Moosomin Food Share to build community fridge

Local non-profit granted $20,000 from FCC Initiative

November 15, 2023, 10:04 am
Ryan Kiedrowski, Local Journalism Initiative Reporter

The Moosomin Food Share is planning a community fridge where people can freely leave or take food items, similar to this Community Fridge in Regina.

If you see Moosomin Food Share Manager Samantha Campbell around town with a huge smile, there’s a reason. Well, 20,000 reasons to be exact.

Recently, Campbell learned that the Moosomin Food Share is one of 86 groups across Canada that received a grant from the Farm Credit Canada AgriSpirit Fund. The grant of $20,000 will be used to establish a community refrigerator just outside of the Food Share and Thrift Store building.

“It’s a fridge located in a public space, a mutual aid project that enables food to be shared within the community,” Campbell explained, adding that the motto of community fridges is ‘take what you need, leave what you can.’

“Community fridges are a way to tackle food insecurity in our community,” she continued. “After having our numbers increase month over month, I heard about the Farm Credit grants and thought Regina has one, Saskatoon has a couple, why couldn’t we have one to help as many people out as possible in our community.”

The project - including the construction of a shed to protect from the elements - is anticipated to be completed this spring.

“Inside will be a fridge, an upright freezer and then shelving to act as a pantry where people can leave non-perishable food items,” Campbell said. “It’s open to everyone in the community and surrounding areas, it’s not just for the Food Share, it’s for everyone that needs a little help.”

Local donations also helped make this project a reality, with everything from construction to stocking the fridge with food due to the generosity of various organizations.

“We also want to give a huge thank you to the Moosomin Kinettes and the Nutrien mine,” said Campbell.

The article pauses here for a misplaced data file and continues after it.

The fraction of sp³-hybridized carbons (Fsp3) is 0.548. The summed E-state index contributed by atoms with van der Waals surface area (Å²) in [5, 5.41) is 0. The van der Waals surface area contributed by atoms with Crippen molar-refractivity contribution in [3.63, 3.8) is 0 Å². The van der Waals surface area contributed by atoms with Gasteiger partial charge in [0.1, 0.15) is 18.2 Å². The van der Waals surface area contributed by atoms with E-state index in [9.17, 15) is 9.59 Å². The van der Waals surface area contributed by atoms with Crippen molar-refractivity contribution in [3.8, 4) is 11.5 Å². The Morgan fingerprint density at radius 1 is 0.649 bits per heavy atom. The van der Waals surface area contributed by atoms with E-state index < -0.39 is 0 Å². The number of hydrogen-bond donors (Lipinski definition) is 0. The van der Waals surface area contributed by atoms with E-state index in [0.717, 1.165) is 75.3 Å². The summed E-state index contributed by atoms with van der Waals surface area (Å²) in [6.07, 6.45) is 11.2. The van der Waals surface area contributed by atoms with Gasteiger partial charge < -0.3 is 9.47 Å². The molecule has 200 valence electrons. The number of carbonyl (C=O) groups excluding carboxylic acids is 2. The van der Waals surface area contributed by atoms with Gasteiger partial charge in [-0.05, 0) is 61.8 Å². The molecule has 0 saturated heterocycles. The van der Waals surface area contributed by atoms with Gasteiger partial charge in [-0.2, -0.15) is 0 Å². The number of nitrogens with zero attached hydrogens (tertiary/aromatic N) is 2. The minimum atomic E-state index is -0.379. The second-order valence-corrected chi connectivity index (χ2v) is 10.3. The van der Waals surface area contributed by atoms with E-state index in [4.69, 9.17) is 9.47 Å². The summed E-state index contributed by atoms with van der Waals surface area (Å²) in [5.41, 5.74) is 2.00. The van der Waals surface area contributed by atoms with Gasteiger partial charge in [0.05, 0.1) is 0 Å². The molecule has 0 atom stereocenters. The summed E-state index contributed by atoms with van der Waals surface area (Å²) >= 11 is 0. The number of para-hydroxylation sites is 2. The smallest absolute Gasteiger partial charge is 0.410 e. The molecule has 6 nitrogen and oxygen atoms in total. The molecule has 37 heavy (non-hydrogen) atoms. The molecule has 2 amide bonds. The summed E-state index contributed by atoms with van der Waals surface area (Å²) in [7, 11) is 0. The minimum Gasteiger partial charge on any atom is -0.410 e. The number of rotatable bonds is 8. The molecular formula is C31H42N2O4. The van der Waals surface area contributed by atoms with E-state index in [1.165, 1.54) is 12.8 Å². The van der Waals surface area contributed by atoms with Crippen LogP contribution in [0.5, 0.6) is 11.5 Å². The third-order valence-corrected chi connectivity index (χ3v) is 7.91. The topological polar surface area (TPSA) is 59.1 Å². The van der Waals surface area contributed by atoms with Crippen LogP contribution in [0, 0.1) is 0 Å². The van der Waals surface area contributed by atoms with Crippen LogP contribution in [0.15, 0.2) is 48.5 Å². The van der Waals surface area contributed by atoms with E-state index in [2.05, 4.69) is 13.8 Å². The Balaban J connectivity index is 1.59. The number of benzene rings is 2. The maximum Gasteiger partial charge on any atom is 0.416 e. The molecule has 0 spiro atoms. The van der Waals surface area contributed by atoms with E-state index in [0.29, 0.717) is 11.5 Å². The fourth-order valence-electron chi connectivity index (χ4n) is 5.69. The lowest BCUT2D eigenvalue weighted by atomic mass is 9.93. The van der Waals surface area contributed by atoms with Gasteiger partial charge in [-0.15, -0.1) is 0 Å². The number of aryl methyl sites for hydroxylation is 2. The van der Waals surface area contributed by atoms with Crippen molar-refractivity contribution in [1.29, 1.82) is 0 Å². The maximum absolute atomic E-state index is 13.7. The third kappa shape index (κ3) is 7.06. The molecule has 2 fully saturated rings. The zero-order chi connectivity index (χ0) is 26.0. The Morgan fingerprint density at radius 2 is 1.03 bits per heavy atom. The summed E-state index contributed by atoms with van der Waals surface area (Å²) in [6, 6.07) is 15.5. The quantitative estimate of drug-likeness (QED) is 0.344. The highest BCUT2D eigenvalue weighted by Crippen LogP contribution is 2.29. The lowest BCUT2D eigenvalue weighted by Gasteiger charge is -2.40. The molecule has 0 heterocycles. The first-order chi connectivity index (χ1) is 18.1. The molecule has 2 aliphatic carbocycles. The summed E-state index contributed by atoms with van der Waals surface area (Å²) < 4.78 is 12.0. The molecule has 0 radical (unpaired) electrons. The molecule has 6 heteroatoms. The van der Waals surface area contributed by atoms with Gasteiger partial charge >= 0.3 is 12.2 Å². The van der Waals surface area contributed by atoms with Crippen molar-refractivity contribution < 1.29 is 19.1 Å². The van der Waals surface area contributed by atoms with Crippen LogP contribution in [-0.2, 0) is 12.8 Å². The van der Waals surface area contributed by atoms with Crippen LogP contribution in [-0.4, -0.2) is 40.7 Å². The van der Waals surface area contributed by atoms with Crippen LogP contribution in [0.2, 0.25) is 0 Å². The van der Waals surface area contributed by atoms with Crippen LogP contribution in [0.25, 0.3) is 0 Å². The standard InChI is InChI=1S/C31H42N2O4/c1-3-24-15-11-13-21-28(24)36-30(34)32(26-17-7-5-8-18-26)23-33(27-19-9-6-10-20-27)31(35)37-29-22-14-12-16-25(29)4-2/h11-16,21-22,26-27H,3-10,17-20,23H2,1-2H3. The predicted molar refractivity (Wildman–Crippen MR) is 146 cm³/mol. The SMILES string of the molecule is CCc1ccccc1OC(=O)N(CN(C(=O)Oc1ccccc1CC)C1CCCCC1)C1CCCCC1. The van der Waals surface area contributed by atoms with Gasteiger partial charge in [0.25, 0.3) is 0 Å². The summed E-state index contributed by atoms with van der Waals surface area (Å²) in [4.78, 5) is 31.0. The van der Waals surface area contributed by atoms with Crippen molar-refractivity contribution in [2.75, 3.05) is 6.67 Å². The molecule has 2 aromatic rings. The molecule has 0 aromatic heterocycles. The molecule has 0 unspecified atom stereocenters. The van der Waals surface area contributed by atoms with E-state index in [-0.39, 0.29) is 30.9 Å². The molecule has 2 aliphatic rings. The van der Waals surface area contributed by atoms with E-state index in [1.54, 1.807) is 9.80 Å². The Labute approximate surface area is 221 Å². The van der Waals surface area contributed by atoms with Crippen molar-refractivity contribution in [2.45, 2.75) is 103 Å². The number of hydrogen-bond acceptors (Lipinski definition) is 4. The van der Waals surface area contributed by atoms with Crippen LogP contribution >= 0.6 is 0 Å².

“They have already agreed to give us some money to stock the fridge for when it’s up and running. We will be able to make sure it’s fully sticked for opening day. It’s a great community, we cannot ask for anything more!”

AgriSpirit Fund has helped for 20 years
Over the past year, the AgriSpirit Fund received around 700 applications. With an annual budget of $1.5 million devoted to the fund, that meant 86 projects across Canada could be assisted with their requests. Part of what made the Moosomin ask stand out was how it aligned with some of FCC’s values.

“The community fridge is a fantastic initiative,” said Carla Warnyca, Manager of Community Investment at FCC. “One of the things that was particularly compelling for us was that it is in food security.”

Warnyca credited the Food Share on their application to the fund, praising the initiative.

“It sounds like they’re going to be doing a lot of good work in terms of not only feeding people, but reducing food waste,” she said.

The AgriSpirit Fund is marking it’s 20th year, having helped more than 1,600 community groups in that time.

“We’re pretty excited to be a part of that many projects over the years,” Warnyca said. “We’re really humbled, honestly, to be a part of those projects and part of the great work that is being done across the country.”

Each funding request ranges from $5,000 to $25,000 with the number of recipients obviously varying every year with the number of applications and the amounts requested.

The next application intake will be this coming spring, and Warnyca urges interested groups to visit the FCC AgriSpirit Fund website ( for more details.

“It’s pretty special to see the impact thats happening in those communities,” she said.

Food banks needed more than ever
Usage of food programs continues to increase across the country with an estimated 20 per cent of Canadians accessing a food bank. The Moosomin Food Share has also felt that rise in the need for their services.

“We’re at 46 hampers. Within the last year or two, it’s about double our hampers,” Campbell noted.

While there are large fundraising drives during this time of year, she added that donations generally taper off after Christmas until the following October.

Campbell did point out that the donation bin at the Co-op Food Store has been helpful.

Some items the Food Share could really use in terms of donation include condiments (Cheez Whiz, syrup, spice, vinegar, etc.); baking ingredients such as flour and sugar; plus cleaning supplies, paper towel, toilet paper and facial tissue.

There are around 20 volunteers who actively work in the Thrift Store and two in the Food Share, plus Campbell noted high school student volunteers “have been a huge help.”

“We just want to say thank you to Farm Credit for allowing us to go forward with our project,” concluded Campbell. “If anyone would like to volunteer they can call, email, or stop in at our store.”